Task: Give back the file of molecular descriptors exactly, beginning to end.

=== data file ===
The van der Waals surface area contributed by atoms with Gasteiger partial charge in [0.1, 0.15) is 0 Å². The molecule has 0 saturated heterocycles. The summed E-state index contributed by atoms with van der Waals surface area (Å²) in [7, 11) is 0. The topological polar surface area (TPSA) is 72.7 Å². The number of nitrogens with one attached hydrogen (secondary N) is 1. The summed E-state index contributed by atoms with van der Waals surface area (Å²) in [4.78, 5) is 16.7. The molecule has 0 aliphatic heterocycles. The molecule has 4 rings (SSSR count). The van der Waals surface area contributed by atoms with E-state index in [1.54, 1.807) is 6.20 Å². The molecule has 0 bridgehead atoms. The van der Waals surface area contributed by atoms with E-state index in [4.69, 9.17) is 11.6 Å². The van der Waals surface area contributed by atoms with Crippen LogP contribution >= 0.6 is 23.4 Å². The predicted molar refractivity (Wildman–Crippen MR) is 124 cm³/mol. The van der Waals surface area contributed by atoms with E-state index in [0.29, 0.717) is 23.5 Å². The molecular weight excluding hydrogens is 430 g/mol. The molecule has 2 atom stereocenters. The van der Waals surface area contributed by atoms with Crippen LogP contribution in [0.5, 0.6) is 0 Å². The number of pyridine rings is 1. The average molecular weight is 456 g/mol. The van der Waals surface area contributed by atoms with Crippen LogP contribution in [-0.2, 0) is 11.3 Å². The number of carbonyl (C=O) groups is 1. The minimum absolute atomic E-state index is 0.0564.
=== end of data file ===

The van der Waals surface area contributed by atoms with Gasteiger partial charge in [0.1, 0.15) is 0 Å². The molecule has 0 saturated heterocycles. The summed E-state index contributed by atoms with van der Waals surface area (Å²) in [7, 11) is 0. The topological polar surface area (TPSA) is 72.7 Å². The number of nitrogens with one attached hydrogen (secondary N) is 1. The summed E-state index contributed by atoms with van der Waals surface area (Å²) in [4.78, 5) is 16.7. The molecule has 0 aliphatic heterocycles. The molecule has 4 rings (SSSR count). The van der Waals surface area contributed by atoms with E-state index in [1.54, 1.807) is 6.20 Å². The molecule has 0 bridgehead atoms. The van der Waals surface area contributed by atoms with E-state index in [4.69, 9.17) is 11.6 Å². The van der Waals surface area contributed by atoms with Crippen LogP contribution >= 0.6 is 23.4 Å². The predicted molar refractivity (Wildman–Crippen MR) is 124 cm³/mol. The van der Waals surface area contributed by atoms with E-state index in [0.29, 0.717) is 23.5 Å². The molecular weight excluding hydrogens is 430 g/mol. The molecule has 2 atom stereocenters. The van der Waals surface area contributed by atoms with Crippen LogP contribution in [0.5, 0.6) is 0 Å². The number of pyridine rings is 1. The average molecular weight is 456 g/mol. The van der Waals surface area contributed by atoms with Crippen LogP contribution in [-0.2, 0) is 11.3 Å². The number of carbonyl (C=O) groups is 1. The minimum absolute atomic E-state index is 0.0564.